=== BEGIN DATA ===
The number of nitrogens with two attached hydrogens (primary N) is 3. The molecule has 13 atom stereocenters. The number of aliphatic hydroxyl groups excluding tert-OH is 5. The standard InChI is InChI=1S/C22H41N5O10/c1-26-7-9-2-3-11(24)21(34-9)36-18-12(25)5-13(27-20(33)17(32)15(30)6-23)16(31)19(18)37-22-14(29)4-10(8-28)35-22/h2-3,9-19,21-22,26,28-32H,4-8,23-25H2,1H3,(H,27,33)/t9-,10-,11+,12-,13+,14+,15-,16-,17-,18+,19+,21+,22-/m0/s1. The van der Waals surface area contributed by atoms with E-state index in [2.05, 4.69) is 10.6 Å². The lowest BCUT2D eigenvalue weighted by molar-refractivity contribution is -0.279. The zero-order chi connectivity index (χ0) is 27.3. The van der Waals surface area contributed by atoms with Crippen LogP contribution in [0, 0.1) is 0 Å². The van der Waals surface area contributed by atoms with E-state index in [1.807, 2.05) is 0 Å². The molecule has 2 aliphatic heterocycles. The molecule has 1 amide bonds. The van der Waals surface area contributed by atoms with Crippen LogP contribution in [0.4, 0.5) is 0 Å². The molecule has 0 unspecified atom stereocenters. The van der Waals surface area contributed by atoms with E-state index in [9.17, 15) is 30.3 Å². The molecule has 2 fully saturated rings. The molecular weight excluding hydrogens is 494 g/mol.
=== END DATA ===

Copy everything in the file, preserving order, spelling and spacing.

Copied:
The number of nitrogens with two attached hydrogens (primary N) is 3. The molecule has 13 atom stereocenters. The number of aliphatic hydroxyl groups excluding tert-OH is 5. The standard InChI is InChI=1S/C22H41N5O10/c1-26-7-9-2-3-11(24)21(34-9)36-18-12(25)5-13(27-20(33)17(32)15(30)6-23)16(31)19(18)37-22-14(29)4-10(8-28)35-22/h2-3,9-19,21-22,26,28-32H,4-8,23-25H2,1H3,(H,27,33)/t9-,10-,11+,12-,13+,14+,15-,16-,17-,18+,19+,21+,22-/m0/s1. The van der Waals surface area contributed by atoms with E-state index in [2.05, 4.69) is 10.6 Å². The lowest BCUT2D eigenvalue weighted by molar-refractivity contribution is -0.279. The zero-order chi connectivity index (χ0) is 27.3. The van der Waals surface area contributed by atoms with Crippen LogP contribution in [0, 0.1) is 0 Å². The van der Waals surface area contributed by atoms with E-state index in [1.807, 2.05) is 0 Å². The molecule has 2 aliphatic heterocycles. The molecule has 1 amide bonds. The van der Waals surface area contributed by atoms with Crippen LogP contribution in [0.4, 0.5) is 0 Å². The molecule has 0 unspecified atom stereocenters. The van der Waals surface area contributed by atoms with E-state index in [9.17, 15) is 30.3 Å². The molecule has 2 fully saturated rings. The molecular weight excluding hydrogens is 494 g/mol.